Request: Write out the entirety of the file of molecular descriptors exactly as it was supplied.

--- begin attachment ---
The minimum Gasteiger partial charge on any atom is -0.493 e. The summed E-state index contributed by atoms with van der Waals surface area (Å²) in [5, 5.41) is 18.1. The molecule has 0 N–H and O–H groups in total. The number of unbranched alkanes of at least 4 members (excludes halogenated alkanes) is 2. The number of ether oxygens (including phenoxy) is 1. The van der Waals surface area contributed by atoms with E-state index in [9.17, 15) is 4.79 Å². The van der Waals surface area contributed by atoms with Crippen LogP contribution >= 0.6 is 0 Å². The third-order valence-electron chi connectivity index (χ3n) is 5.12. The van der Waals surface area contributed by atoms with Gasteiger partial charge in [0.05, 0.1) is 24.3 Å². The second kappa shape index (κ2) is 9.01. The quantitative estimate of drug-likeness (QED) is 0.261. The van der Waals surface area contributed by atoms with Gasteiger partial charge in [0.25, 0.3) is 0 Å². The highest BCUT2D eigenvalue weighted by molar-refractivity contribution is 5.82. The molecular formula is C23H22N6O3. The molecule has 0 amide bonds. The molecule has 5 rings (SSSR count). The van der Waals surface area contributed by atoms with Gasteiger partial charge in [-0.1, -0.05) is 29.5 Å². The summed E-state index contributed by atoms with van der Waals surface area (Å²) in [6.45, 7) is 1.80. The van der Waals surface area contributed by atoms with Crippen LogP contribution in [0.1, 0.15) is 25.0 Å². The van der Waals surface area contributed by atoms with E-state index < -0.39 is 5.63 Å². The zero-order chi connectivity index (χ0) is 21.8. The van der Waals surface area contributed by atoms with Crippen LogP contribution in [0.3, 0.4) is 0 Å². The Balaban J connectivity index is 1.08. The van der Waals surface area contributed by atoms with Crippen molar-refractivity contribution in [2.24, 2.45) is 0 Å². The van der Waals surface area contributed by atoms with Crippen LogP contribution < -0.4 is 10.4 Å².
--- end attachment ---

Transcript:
The minimum Gasteiger partial charge on any atom is -0.493 e. The summed E-state index contributed by atoms with van der Waals surface area (Å²) in [5, 5.41) is 18.1. The molecule has 0 N–H and O–H groups in total. The number of unbranched alkanes of at least 4 members (excludes halogenated alkanes) is 2. The number of ether oxygens (including phenoxy) is 1. The van der Waals surface area contributed by atoms with E-state index in [9.17, 15) is 4.79 Å². The van der Waals surface area contributed by atoms with Crippen LogP contribution >= 0.6 is 0 Å². The third-order valence-electron chi connectivity index (χ3n) is 5.12. The van der Waals surface area contributed by atoms with Gasteiger partial charge in [0.05, 0.1) is 24.3 Å². The second kappa shape index (κ2) is 9.01. The quantitative estimate of drug-likeness (QED) is 0.261. The van der Waals surface area contributed by atoms with Gasteiger partial charge in [0.25, 0.3) is 0 Å². The highest BCUT2D eigenvalue weighted by molar-refractivity contribution is 5.82. The molecular formula is C23H22N6O3. The molecule has 0 amide bonds. The molecule has 5 rings (SSSR count). The van der Waals surface area contributed by atoms with Gasteiger partial charge in [-0.1, -0.05) is 29.5 Å². The summed E-state index contributed by atoms with van der Waals surface area (Å²) in [6.45, 7) is 1.80. The van der Waals surface area contributed by atoms with Crippen LogP contribution in [0.1, 0.15) is 25.0 Å². The van der Waals surface area contributed by atoms with E-state index < -0.39 is 5.63 Å². The zero-order chi connectivity index (χ0) is 21.8. The van der Waals surface area contributed by atoms with Crippen LogP contribution in [0.3, 0.4) is 0 Å². The Balaban J connectivity index is 1.08. The van der Waals surface area contributed by atoms with Crippen molar-refractivity contribution in [2.24, 2.45) is 0 Å². The van der Waals surface area contributed by atoms with Crippen LogP contribution < -0.4 is 10.4 Å².